Early in my days at the Arboretum, I found myself driving up Frederick Law Olmsted Way toward the Education Center. It was one of those warmer February days that encourages us to take heart that spring is not too much farther off. To my surprise and delight, I heard the distinctive duck-like quacking of wood frogs out my window. At that time, I wasn’t aware of any pond within the Arboretum’s borders, let alone one so close to our main parking lot and the site that would later become our Baker Exhibit Center. I pulled over, walked downhill and cut through a tangle of briars and deep brush to discover an unassuming pond brimming with aquatic life. A treasure trove of biodiversity right there waiting to be discovered!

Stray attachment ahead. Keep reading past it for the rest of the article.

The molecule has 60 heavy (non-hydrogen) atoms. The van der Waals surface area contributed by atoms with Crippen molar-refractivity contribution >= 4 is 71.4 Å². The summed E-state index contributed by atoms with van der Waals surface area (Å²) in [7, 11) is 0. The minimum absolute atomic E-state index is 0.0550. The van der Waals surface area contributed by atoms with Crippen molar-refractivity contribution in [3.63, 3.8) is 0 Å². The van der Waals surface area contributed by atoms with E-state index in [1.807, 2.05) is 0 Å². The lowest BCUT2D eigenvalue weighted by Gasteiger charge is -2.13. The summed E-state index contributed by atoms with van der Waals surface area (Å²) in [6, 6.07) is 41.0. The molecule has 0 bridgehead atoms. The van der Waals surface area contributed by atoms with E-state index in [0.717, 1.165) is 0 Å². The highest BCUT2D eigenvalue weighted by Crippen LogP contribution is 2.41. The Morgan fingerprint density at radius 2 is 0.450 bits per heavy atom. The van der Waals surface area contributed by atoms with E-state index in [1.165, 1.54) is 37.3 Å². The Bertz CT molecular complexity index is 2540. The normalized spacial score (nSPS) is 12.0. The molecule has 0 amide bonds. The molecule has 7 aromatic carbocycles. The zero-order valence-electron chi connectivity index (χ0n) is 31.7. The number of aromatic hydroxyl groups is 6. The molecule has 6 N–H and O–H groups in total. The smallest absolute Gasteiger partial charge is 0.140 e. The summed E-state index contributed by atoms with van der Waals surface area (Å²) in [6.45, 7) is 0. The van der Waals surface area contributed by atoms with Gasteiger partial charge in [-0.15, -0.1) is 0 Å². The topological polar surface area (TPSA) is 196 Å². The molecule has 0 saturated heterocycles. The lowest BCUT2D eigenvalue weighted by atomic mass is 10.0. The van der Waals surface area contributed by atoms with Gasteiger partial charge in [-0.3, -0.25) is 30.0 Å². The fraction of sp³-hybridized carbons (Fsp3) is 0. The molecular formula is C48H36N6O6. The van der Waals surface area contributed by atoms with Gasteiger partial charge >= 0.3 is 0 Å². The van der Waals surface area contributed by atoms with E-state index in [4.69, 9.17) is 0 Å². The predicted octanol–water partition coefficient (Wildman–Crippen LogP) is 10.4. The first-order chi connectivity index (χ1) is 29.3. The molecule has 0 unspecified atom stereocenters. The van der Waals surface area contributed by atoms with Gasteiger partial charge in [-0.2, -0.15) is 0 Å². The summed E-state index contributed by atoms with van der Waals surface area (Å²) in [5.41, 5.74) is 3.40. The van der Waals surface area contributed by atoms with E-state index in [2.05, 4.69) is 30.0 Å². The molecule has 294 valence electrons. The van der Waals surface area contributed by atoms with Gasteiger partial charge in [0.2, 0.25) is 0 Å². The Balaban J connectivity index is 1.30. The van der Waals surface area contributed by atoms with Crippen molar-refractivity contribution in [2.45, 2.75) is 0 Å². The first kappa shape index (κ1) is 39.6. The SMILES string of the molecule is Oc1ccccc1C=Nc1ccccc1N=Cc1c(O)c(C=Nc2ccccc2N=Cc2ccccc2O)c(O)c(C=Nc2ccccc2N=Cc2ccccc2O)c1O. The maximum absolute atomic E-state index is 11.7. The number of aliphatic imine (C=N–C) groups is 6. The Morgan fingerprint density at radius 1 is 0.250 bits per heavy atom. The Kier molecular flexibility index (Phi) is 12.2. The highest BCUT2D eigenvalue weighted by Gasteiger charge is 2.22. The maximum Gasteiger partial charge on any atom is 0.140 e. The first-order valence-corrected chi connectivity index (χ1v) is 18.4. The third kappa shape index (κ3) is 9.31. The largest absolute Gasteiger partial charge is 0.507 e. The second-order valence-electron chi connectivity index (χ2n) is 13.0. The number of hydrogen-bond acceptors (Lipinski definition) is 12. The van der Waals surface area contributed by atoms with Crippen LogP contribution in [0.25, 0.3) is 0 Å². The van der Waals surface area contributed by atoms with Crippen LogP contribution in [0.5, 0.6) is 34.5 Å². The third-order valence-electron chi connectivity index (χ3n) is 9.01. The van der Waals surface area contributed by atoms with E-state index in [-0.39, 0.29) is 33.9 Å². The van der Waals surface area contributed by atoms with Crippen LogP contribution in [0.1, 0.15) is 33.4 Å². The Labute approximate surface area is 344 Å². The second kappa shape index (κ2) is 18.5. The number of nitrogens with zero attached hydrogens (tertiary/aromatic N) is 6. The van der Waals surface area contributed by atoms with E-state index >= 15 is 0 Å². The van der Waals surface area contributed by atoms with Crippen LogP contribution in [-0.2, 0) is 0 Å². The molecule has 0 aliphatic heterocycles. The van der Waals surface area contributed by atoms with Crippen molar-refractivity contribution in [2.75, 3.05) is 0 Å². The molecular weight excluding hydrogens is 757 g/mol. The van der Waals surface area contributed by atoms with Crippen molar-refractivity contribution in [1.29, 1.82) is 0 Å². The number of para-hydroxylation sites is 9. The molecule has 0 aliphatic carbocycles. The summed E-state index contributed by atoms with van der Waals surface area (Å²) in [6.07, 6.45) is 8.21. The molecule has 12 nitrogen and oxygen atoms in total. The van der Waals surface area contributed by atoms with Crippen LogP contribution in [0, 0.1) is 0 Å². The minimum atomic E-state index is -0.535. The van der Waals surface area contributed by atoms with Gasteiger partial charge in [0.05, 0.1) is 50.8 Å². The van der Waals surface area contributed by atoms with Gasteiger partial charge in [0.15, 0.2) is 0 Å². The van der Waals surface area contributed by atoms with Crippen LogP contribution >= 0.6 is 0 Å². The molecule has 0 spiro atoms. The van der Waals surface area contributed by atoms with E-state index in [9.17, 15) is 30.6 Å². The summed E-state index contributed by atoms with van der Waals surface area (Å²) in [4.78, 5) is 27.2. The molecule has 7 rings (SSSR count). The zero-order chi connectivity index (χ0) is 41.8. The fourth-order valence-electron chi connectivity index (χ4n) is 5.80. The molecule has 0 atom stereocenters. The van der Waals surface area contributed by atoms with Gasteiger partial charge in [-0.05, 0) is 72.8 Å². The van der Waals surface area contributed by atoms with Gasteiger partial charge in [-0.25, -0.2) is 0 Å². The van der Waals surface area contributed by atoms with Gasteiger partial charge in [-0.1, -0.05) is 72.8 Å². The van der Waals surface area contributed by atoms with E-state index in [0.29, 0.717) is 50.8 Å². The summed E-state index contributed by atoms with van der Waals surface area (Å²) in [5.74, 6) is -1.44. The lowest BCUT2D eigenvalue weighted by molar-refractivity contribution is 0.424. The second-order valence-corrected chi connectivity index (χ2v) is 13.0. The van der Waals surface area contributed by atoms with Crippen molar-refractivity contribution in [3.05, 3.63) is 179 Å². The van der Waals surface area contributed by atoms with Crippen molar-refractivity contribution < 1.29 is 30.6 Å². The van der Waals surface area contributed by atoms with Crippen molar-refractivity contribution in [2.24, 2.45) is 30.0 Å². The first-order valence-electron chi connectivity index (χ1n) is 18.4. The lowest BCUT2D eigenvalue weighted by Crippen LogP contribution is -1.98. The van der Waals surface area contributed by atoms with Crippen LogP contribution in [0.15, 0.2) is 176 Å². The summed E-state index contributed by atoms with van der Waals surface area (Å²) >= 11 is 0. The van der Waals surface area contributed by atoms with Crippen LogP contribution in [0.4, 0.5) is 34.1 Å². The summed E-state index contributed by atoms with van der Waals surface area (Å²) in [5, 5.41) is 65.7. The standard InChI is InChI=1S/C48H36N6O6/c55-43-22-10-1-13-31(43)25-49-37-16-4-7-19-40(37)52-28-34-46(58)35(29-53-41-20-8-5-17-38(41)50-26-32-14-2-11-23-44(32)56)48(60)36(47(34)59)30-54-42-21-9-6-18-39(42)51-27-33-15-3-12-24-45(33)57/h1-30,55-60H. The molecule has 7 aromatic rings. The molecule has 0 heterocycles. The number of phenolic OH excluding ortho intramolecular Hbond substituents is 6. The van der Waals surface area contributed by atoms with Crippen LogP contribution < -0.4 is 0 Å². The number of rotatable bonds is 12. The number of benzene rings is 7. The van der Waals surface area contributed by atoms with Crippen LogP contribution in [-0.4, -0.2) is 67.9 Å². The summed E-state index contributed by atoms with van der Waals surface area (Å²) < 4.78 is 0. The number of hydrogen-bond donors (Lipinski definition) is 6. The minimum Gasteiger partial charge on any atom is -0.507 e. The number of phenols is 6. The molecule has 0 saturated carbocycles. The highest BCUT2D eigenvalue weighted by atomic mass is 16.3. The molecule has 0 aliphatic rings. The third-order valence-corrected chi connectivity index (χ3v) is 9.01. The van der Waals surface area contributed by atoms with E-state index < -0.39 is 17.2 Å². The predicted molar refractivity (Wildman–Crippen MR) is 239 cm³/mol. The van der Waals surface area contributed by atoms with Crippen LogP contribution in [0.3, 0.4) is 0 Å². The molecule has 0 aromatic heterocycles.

Of course, I was no Magellan. The pond was known by others within the organization as was the fact that it was created to retain stormwater prior to entering Bent Creek during the construction of the Arboretum’s early assets. But my enthusiasm and exuberance were humored and our wonderful horticulture team, along with a volunteer crew, used shovels, mattocks and rakes “a la Leopold style” to carve a trail to the site, clearing a small area by one end of the pond and sinking a few log steps in that would allow an educator to step down into the pond to share the tadpoles, newts and dragonfly nymphs that could be revealed by just a single scoop of a dip net. This arrangement served the Arboretum’s Education Program and its participants well for many years. To our delight we found a special resident that began to call this human-made refuge home: the state-listed mole salamander, Ambystoma talpoideum. With the help from the North Carolina Wildlife Resources Commission we were able to determine that this pond was being utilized as a breeding site for the species and featured hundreds of untold chunky amphibians in their larval stage before they left the pond for more terrestrial ventures.